Yet Jesus wasn’t a Levite.   He was descended, both on His father’s and mother’s sides, from Judah (another of Abraham’s great grandsons).   The referenced verses from Isaiah, Matthew, Luke, and Revelation talk about Jesus’ lineage from the tribe of Judah.   And when He wanted to institute a priesthood that would supersede anything earthly, God reminded us that He is the ultimate rule maker, that He is over those rules and not subject to them.   He sent His Son to live by every earthly rule, even those of the priesthood to which He wasn’t subject, yet was not bound by the restriction of being a Levite.   Indeed, Jesus’ human restriction was that He was descended from Levi’s father, Jacob, and grandfather, Abraham, and ultimate Father Himself, God Almighty.  In fact, word, and deed, Jesus ministered as a man in ways to both fulfill God’s priestly requirements and to demonstrate that, as God, He would supersede them for all people.

And Jesus’ background was meager.   He didn’t have a rabbinical background.   He wasn’t a trained Levite or priest.   He didn’t go to all the right schools, and He didn’t have any upbringing to set Him apart from anyone in particular.   Jesus was a simple carpenter’s son, from royal but undisclosed heritage, who hailed from a poor, simple town in Judea.  No Harvard degree; no Velveeta branding; no sweet ride for the streets of Nazareth.   When all will be said and done, Jesus matters more than the background.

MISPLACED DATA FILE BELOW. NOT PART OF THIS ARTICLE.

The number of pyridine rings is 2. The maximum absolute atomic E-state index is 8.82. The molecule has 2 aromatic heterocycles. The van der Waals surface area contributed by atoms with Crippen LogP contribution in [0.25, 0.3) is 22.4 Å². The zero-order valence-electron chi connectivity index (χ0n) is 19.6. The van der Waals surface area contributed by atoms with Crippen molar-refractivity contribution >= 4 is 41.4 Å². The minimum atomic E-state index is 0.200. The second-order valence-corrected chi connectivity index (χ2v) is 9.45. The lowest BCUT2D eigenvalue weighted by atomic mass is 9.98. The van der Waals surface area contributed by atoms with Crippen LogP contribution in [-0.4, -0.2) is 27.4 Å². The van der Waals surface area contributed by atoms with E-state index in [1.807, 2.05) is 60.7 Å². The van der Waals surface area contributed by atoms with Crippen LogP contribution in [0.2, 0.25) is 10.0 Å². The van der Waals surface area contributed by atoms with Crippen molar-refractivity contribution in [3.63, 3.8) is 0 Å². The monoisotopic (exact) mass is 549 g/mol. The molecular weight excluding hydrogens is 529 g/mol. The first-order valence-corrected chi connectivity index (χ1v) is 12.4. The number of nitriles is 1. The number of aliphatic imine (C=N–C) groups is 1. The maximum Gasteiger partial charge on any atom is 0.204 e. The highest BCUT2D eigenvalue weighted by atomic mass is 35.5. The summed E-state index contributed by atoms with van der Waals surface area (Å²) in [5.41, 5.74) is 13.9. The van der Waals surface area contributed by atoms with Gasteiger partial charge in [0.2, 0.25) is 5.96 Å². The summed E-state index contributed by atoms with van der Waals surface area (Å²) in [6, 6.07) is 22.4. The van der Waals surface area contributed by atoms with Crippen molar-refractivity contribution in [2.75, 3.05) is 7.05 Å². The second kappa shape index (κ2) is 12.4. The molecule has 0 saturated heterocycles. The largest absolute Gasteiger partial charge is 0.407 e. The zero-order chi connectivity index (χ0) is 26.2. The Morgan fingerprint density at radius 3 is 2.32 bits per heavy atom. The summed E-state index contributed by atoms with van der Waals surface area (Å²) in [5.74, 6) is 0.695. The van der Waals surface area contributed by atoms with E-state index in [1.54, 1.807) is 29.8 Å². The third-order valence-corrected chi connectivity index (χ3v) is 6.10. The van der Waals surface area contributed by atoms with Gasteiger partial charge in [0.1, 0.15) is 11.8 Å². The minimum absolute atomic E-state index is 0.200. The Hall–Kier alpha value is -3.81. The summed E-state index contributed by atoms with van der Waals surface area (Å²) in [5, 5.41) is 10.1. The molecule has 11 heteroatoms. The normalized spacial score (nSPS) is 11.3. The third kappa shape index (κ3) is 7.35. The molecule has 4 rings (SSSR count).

For further reading:   Hebrews 7:11, Isaiah 11:1, Matthew 1:2-6, Luke 3:33, Revelation 5:5.

Lord Jesus, thank You for signs and things that matter here in this world.   Let them all be to Your glory and be ways that help me to point to You.

Practical Proverbial, from Hebrews, 20 January 2017

Just think how great he was: Even the patriarch Abraham gave him a tenth of the plunder! Now the law requires the descendants of Levi who become priests to collect a tenth from the people—that is, from their fellow Israelites—even though they also are descended from Abraham. This man, however, did not trace his descent from Levi, yet he collected a tenth from Abraham and blessed him who had the promises. And without doubt the lesser is blessed by the greater. In the one case, the tenth is collected by people who die; but in the other case, by him who is declared to be living. One might even say that Levi, who collects the tenth, paid the tenth through Abraham, because when Melchizedek met Abraham, Levi was still in the body of his ancestor.  Hebrews 7, verses 4-10.

These verses contain some pretty detailed theology.   Let’s sum it all up:  give to God.   Give to Him generously.